Finding ways to maintain the health of ourselves and our families is always a challenge. If your family is like mine, you’ve been battling the usual colds and allergies. You might even have a special appetizer of RSV, flu, strep or hey, why not some pink eye too! This fall, let’s look at how we can keep our families staying healthy and engaged during those days home.
What is it?
If we were to rely on the diagnosis of my almost 4 year old who loves Doc McStuffins, every sniffle and sneeze would be, “Bugs in the belly!” But really, the question these days is, “Well, what IS it?” Is it flu, COVID-19, allergies or just a cold? Additionally, RSV is on the rise. Basically, it’s a Heinz 57 of fall illness. Just take your pick.
It’s increasingly tough right now to determine what each sniffle really is considering the vast array of possibilities. So many illnesses share symptoms, especially flu and COVID-19. If your family is anything like mine, we’re all coming home each day with some new cough, sniffle or hey, let’s throw in a little pink eye! What makes staying healthy even harder is deciding what to do. Meaning, when do you decided to stay home? You know and I know, we just can’t always do that. If I stayed home every time I or one of my kids presented with a cold symptom, I’d never end up leaving the house! So, how can we make the best choice of when to stay home? Ultimately, it comes down to identifying which symptoms are indicative of something more serious. Then we make that choice to stay home or stay home with our littles, thus allowing time to recover and prevent spreading it around work and school.
Comparing the symptoms
As we head into the height of cold and flu season, take as many steps as you’re able to protect yourself from coming down with something and staying healthy. Take advantage of the opportunities to be vaccinated against flu and COVID-19, for one. I’ve also found that going back to masking while I am at school might be a way to prevent some exposure. Not my favorite thing, but hey, if it works, it works, right?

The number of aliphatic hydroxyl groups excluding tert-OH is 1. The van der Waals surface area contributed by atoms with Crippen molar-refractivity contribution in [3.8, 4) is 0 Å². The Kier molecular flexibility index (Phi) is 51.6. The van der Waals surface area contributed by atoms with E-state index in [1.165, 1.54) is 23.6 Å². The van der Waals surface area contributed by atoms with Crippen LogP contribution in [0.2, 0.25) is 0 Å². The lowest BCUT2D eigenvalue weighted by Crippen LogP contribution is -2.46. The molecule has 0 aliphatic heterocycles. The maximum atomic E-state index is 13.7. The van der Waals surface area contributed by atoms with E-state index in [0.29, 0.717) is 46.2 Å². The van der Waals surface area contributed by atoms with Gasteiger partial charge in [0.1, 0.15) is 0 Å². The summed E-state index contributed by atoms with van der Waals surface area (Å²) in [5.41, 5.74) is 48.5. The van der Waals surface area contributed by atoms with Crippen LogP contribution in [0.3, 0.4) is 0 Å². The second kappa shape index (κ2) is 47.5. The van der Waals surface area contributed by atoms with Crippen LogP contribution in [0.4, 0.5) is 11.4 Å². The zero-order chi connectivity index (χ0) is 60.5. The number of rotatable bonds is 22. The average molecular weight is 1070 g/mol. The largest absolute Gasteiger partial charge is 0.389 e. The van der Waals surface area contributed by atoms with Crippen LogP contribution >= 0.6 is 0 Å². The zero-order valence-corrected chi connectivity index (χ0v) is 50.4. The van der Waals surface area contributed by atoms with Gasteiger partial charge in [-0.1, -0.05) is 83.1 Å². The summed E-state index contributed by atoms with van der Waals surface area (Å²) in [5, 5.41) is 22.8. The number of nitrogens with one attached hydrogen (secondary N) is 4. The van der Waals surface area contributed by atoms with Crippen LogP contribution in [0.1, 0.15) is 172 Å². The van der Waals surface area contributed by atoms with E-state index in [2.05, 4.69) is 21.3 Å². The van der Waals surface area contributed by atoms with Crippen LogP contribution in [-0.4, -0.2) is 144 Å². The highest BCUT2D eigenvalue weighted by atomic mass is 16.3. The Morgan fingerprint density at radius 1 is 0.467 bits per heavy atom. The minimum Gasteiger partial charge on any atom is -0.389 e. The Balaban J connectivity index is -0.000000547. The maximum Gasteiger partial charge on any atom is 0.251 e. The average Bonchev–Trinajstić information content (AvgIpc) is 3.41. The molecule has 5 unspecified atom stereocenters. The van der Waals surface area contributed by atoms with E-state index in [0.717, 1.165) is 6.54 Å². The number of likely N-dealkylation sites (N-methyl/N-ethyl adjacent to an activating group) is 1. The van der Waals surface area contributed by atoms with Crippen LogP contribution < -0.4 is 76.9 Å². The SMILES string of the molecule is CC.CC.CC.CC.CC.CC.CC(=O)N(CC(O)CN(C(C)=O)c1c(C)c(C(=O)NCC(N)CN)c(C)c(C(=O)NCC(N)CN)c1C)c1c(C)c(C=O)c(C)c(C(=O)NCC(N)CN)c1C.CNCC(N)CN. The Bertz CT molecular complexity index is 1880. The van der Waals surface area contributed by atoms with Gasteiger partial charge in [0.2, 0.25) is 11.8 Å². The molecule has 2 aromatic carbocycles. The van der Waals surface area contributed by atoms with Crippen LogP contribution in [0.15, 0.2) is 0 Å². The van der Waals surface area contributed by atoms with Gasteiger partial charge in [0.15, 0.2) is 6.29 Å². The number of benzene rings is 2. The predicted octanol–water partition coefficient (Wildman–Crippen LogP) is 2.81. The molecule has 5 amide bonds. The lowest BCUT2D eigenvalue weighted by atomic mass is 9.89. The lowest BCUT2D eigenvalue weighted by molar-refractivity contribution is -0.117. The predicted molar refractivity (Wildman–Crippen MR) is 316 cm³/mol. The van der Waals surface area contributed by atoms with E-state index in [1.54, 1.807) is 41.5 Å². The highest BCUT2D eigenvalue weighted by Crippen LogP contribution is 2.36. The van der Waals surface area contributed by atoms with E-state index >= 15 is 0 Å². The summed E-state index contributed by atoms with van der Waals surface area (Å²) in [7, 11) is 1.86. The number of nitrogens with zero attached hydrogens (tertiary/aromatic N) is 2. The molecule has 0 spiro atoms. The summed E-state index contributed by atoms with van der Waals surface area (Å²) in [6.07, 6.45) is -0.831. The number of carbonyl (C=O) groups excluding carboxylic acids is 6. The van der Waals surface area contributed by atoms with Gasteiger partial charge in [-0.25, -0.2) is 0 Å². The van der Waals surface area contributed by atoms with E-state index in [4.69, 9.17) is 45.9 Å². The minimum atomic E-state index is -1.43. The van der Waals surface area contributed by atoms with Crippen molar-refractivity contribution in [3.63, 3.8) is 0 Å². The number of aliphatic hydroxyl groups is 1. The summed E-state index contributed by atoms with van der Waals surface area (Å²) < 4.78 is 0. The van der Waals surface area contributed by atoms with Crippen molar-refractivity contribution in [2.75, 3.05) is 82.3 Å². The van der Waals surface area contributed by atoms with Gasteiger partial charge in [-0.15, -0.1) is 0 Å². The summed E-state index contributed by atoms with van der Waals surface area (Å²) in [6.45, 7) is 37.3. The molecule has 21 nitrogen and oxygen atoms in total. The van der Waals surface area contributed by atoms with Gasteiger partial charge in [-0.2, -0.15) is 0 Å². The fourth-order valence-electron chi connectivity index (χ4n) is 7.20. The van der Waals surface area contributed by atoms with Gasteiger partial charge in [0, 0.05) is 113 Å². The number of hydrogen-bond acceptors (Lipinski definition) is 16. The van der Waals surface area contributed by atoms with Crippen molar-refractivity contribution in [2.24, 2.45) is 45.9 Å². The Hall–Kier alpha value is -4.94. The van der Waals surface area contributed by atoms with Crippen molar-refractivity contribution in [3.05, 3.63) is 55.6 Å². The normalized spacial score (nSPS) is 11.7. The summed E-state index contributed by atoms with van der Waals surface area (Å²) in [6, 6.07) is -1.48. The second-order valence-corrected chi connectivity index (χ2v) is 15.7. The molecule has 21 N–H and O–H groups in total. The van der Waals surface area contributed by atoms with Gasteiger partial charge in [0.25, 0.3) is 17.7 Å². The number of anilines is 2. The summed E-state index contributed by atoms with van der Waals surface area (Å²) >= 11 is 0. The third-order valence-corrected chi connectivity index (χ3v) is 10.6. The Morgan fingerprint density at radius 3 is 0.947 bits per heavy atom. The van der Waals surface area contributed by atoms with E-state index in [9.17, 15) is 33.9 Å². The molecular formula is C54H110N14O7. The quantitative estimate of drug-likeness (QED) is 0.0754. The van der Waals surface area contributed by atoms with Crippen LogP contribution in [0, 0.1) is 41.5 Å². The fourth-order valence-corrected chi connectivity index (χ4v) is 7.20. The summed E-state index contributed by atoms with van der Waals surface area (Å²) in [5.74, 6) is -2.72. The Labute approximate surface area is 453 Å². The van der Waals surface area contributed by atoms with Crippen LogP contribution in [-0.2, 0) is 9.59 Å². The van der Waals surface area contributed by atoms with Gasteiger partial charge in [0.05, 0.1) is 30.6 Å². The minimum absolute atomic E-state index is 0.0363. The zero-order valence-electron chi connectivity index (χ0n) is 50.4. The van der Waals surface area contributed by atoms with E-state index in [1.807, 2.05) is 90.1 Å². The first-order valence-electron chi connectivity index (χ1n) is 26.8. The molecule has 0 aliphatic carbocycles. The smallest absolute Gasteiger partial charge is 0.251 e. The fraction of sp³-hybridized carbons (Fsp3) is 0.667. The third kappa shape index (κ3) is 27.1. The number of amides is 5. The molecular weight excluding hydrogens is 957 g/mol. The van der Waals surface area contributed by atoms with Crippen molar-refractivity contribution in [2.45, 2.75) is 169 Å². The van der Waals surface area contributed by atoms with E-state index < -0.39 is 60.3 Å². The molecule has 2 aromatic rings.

The National Institute of Health, part of the U.S. Department of Health and Human Services put together this really helpful chart that compares the symptoms of cold, flu, allergy and COVID-19. What it does not include, however, is symptoms of RSV. This is one to be careful of since reported cases of the virus are up, substantially this year. According to this recent article from NPR, it is likely that the broad lifting of COVID restrictions is making us more susceptible to RSV, which during normal cold seasons mostly affects the very young and the oldest of our population. I’ve had to use this more frequently than I’d like in the past few weeks in an effort to keep my family staying healthy.
Tips for staying healthy
There are certain precautions that we can take to stay healthy during the height of cold season. Certainly, it may be unavoidable that we are just going to get sick. That being said, following some of these steps should help to limit the influx of illness coming into our families this fall.
- Depending on availability of vaccinations in your community and any immunocompromised individuals in your home that prevent the ability to be vaccinated, getting vaccinated is a key step to preventing illnesses such as flu and COVID-19 and staying healthy.
- Keep your distance. If anyone around you is sick and exhibiting symptoms, avoid close contact with them. As a mom, this is obviously a tough one if your child is the one presenting symptoms. It’s almost a given that it will begin to circulate through your home. Do what you can.
- Wash your hands! This one is a no brainer and isn’t something new. In the wake of the height of COVID, there is greater access to hand washing stations in heavily populated areas as well as sanitizer. If you don’t think you’ll have access to these things, make sure to carry some sanitizer with you and wash when you get home. Not sure how long to wash? Remember the trick of humming the Happy Birthday song twice while washing up.